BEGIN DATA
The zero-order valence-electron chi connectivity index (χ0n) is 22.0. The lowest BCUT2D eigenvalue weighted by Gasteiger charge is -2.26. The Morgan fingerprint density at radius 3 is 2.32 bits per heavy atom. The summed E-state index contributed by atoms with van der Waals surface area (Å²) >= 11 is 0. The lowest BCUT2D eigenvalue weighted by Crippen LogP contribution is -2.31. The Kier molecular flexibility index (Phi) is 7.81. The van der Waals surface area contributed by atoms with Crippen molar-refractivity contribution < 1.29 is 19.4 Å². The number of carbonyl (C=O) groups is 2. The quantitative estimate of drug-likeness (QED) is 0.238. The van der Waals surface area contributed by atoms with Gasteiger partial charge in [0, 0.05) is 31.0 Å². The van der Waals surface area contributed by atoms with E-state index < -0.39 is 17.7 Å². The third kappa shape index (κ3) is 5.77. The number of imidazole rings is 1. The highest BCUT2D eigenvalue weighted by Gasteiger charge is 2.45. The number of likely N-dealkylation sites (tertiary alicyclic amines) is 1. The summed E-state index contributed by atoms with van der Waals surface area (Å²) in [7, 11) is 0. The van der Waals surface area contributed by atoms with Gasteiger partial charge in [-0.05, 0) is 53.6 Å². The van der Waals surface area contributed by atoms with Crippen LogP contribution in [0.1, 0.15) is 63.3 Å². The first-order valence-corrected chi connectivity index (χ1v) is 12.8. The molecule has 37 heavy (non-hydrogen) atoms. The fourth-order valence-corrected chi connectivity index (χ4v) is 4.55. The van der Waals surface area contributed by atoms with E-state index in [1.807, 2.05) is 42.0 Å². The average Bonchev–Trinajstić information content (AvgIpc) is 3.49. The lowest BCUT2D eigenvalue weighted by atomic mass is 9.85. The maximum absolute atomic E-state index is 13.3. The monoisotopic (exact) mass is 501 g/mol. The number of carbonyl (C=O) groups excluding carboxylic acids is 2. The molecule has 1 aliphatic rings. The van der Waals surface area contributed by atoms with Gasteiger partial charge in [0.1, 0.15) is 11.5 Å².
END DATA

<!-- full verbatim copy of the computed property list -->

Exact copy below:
The zero-order valence-electron chi connectivity index (χ0n) is 22.0. The lowest BCUT2D eigenvalue weighted by Gasteiger charge is -2.26. The Morgan fingerprint density at radius 3 is 2.32 bits per heavy atom. The summed E-state index contributed by atoms with van der Waals surface area (Å²) >= 11 is 0. The lowest BCUT2D eigenvalue weighted by Crippen LogP contribution is -2.31. The Kier molecular flexibility index (Phi) is 7.81. The van der Waals surface area contributed by atoms with Crippen molar-refractivity contribution < 1.29 is 19.4 Å². The number of carbonyl (C=O) groups is 2. The quantitative estimate of drug-likeness (QED) is 0.238. The van der Waals surface area contributed by atoms with Gasteiger partial charge in [0, 0.05) is 31.0 Å². The van der Waals surface area contributed by atoms with E-state index < -0.39 is 17.7 Å². The third kappa shape index (κ3) is 5.77. The number of imidazole rings is 1. The highest BCUT2D eigenvalue weighted by Gasteiger charge is 2.45. The number of likely N-dealkylation sites (tertiary alicyclic amines) is 1. The summed E-state index contributed by atoms with van der Waals surface area (Å²) in [7, 11) is 0. The van der Waals surface area contributed by atoms with Gasteiger partial charge in [-0.05, 0) is 53.6 Å². The van der Waals surface area contributed by atoms with Crippen LogP contribution in [0.1, 0.15) is 63.3 Å². The first-order valence-corrected chi connectivity index (χ1v) is 12.8. The molecule has 37 heavy (non-hydrogen) atoms. The fourth-order valence-corrected chi connectivity index (χ4v) is 4.55. The van der Waals surface area contributed by atoms with E-state index in [1.807, 2.05) is 42.0 Å². The average Bonchev–Trinajstić information content (AvgIpc) is 3.49. The lowest BCUT2D eigenvalue weighted by atomic mass is 9.85. The maximum absolute atomic E-state index is 13.3. The monoisotopic (exact) mass is 501 g/mol. The number of carbonyl (C=O) groups excluding carboxylic acids is 2. The molecule has 1 aliphatic rings. The van der Waals surface area contributed by atoms with Gasteiger partial charge in [0.1, 0.15) is 11.5 Å².